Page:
‘fairly debatable,’ this weighs against a finding that the insurer acted unreasonably.
Nevertheless, fair debatability is not a threshold inquiry that is outcome
determinative as a matter of law.” Under this authority, an insurer could
unreasonably delay or deny a claim for benefits even if that claim is fairly
We agree with the foregoing authority and conclude that, under Colorado law, fair
debatability can be a relevant but not necessarily a determinative factor as to
whether the insurer acted reasonably.
Id. at 1226-27 (emphasis added; citations omitted).
Accepting State Farm’s contention that there is a genuine, reasonable dispute as to whether
Ms. Rivera’s injuries and symptoms should be attributed in part to an automobile accident that she
experienced in the 1980s (as opposed to being solely attributed to her 2012 accident), based on
Colorado and 10th Circuit authority, such dispute would be relevant but not dispositive as to
whether State Farm has unreasonably denied or delayed payment of her claim. Put simply, State
Farm may well have a legitimate objection to the amount of Ms. Rivera’s claim yet still be acting
unreasonably in processing it. The Court therefore must review the remaining evidence put
forward before it to determine whether a reasonable jury might conclude that State Farm’s conduct
has been unreasonable even despite the existence of a “fairly debatable” (or “reasonably
disputable”) justification for its refusal to pay the claim to date.
In that regard, the Court notes that Ms. Rivera has pointed to a progress note from an urgent
care center dated three days after the June 2012 accident that reflects that she told the treating
physician’s assistant that she had not experienced any symptoms stemming from her 1984/1985
car accident for many years prior to that point. Given the timing of the note, it seems highly
unlikely that Ms. Rivera could have made that statement in connection with her position in this
litigation. Furthermore, the progress note was brought to the attention of State Farm no later than
January 18, 2016, when counsel for Ms. Rivera sent a copy of it to a State Farm representative.
Additionally, Ms. Rivera’s health care records from Kaiser Permanente, which was her health care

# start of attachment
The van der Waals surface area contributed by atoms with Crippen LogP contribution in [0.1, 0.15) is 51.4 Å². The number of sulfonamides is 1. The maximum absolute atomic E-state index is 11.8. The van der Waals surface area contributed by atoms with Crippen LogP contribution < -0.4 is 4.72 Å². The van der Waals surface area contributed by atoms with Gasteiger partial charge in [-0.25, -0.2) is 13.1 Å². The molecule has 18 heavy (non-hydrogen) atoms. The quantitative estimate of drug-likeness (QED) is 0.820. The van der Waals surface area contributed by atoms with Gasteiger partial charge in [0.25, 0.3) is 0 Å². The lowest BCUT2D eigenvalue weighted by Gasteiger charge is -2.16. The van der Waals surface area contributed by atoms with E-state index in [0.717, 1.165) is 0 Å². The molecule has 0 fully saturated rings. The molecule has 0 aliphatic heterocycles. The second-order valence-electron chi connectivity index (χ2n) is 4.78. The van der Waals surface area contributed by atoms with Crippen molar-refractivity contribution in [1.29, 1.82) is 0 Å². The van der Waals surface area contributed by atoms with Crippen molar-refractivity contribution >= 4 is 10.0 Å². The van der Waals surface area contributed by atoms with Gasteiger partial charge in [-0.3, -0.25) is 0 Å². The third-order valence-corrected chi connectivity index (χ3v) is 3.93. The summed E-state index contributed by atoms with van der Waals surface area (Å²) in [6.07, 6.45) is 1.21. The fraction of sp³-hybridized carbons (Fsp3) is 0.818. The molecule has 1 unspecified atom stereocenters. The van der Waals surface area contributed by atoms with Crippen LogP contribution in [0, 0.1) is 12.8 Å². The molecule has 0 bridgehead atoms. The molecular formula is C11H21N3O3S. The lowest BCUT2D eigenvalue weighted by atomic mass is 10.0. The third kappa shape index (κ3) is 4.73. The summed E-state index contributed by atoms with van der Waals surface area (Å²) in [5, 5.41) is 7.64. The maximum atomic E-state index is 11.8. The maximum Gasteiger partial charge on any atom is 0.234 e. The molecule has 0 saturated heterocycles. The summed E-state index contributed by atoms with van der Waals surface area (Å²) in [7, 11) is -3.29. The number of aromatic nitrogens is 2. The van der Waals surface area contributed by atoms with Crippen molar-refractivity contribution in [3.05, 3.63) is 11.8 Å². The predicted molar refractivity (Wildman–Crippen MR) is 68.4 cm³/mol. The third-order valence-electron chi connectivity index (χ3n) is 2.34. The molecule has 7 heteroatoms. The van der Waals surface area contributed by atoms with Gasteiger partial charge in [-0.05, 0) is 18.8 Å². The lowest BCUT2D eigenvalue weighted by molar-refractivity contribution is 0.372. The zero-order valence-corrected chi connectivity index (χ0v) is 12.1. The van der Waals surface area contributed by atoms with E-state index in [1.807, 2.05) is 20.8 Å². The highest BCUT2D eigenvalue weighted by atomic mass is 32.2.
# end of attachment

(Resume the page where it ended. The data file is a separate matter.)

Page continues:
provider organization for many years prior to the 2012 accident, do not seem to contain any
reference or other indication that she was experiencing symptoms related to her 1984/1985
accident in the years prior to 2012, nor was she receiving any treatment for the same. This lack of
documentation in Ms. Rivera’s pre-2012 Kaiser Permanente records was conspicuous enough that
State Farm’s own IME indicated that it caused him to review her file a second time to confirm that
he had not missed anything.
This evidence – when viewed in the light most favorable to Ms. Rivera – would be
sufficient for a reasonable jury to find in her favor at trial. To be sure, it is not uncontroverted;
State Farm appropriately points to a number of pieces of evidence that at least arguably contradict
Ms. Rivera’s version of events,2 and it is possible that a jury might view that conflicting or
contrary evidence as more persuasive. But at the summary judgment stage, Ms. Rivera need only
point to evidence that – if left unrebutted – establishes a prima facie case as to her statutory bad
faith claim. See, e.g., Pritchett v. I-Flow Corp., No. 09-cv-02433-WJM-KLM, 2012 WL
1340384, at *2-3 (D. Colo. Apr. 18, 2012). She has done that by referring the Court to the June
2012 progress note and her Kaiser medical records. Her statutory bad faith claim therefore must
proceed to trial.
The Court hereby DENIES State Farm’s Motion for Summary Judgment (# 40). Within
For example, State Farm points to post-accident medical records from Ms. Rivera’s
provider in which she at least suggests that she had been experiencing symptoms from the
1984/1985 accident up through 2012. State Farm also cites a transcript of the interview of Ms.
Rivera by the IME in which she indicates that she was medicating symptoms arising out of the
earlier accident with an over-the-counter pain reliever at the time of the June 2012 accident.
fourteen days of this Order the parties are directed to jointly contact chambers at (303) 335-2289 to
set this matter for a final pretrial conference.
DATED this 11th day of September, 2017.
BY THE COURT:
Marcia S. Krieger
United States District Court